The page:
Recently, Software Advice published an article on their New Talent Times blog profiling a personality type they referred to as "The Champ." One of several kinds of people that Software Advice recommends as members of a hypothetical "Dream Team," the Champ is an optimistic, confident, competitive go-getter who flourishes in sales and management roles. Often motivated by a "Chip" on their shoulder, Champs are driven, focused, high-achieving members of any company, and if managed correctly, they can contribute a lot to their team's overall performance.
As part of a field force, the Champ is an ideal salesperson, possessing impeccable interpersonal skills and immense self-confidence. Determined to succeed, Champs won't let themselves be deflated or defeated when they encounter a potential lead who is unhappy, uninterested, or unviable as a customer. These small steps back only encourage a Champ to take a much larger step forward next time, so that they are always moving onto the next task, always striving to achieve as much as possible as quickly as they can. They will do their best to move quickly from one client visit to the next, while still making sure that each visit is as productive and profitable as it can be, since Champs aim not only to be prolific, but helpful, contributing team members as well.
Another advantage of having Champs in the field is that they tend to be fairly independent, so they don't require excessive micro-management in order to get all of their field work done. Champs want to be active and on the move, so there's little need to remind them to do so. They will be naturally competitive with the rest of the team and with their own past successes, incessantly working to make themselves better than ever before. They will form strong relationships with the customers for which they're responsible, and determine the best way to get the most out of all of them.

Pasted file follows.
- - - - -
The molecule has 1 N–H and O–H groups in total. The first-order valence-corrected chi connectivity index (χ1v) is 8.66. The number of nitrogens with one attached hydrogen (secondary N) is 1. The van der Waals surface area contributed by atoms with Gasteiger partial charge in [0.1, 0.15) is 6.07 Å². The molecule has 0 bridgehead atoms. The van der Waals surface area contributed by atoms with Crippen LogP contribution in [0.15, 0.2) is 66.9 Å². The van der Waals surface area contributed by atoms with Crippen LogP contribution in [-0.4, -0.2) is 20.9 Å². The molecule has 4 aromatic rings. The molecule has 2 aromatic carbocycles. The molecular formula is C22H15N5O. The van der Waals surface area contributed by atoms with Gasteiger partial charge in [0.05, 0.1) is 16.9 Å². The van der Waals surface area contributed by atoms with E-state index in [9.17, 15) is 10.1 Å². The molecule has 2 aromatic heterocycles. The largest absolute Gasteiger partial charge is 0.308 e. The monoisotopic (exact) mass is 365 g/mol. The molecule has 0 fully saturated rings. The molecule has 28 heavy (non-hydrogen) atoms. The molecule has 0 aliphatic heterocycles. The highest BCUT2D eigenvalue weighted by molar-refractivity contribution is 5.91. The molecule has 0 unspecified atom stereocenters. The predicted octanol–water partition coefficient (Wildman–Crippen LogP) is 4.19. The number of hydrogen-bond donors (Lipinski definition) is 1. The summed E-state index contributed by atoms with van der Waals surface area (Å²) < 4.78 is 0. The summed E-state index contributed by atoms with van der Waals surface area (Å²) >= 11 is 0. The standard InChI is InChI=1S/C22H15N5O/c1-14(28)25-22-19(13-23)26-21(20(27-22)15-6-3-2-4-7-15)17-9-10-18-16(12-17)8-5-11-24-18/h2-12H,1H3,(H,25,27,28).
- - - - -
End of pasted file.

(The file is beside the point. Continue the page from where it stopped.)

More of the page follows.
This is not to say Champs need no supervision at all, because in order to get the most out of such a high-energy, self-sufficient employees in the field, it is of course important to make sure that they and all the members of your field force are properly managed. In the case of the Champ specifically, this means regularly challenging them to reach even higher heights while at the same time making sure to keep them in line. Champs need to be part of successful, active teams, so it's important to ensure that they always have work to do, that the whole team is productive enough that nobody ever gets bored. Rewarding a Champ for a job well done is also key, as these kinds of incentives give them a reason to stick around and keep up their efforts. And if they're consistently strong in their performance, providing them chances for career advancement is never a bad idea, because, again, this will push them to keep up the good work. But Champs should not be overly applauded, either, nor should they be given entirely free reign. A clear managerial hierarchy and well-defined expectations of the Champ's own responsibilities will be necessary to have in place so that the Champ isn't tempted to clash with management. Because of the self-assuredness of any Champ, butting heads with superiors is sometimes an issue, so that problem can and should be headed off at the pass through clear direction from the manager.
The Champ has the potential to be an invaluable part of any field team. They will move fast and produce positive results right away, and only become better over time. To be sure that the Champ is at their best, however, proper management is key. Give them enough independence to do their thing, but also enough control to keep them in step, and they will bring great advancement and improvement to your field team's overall performance.
Matthew Derman is a Pennsylvania-born, Boston-educated writer and customer service specialist. He currently works at Repsly as a customer success manager, focusing on supporting customers, and is a regular contributor to several blogs. He is a comicbook enthusiast, amateur comedian, and dedicated dog owner.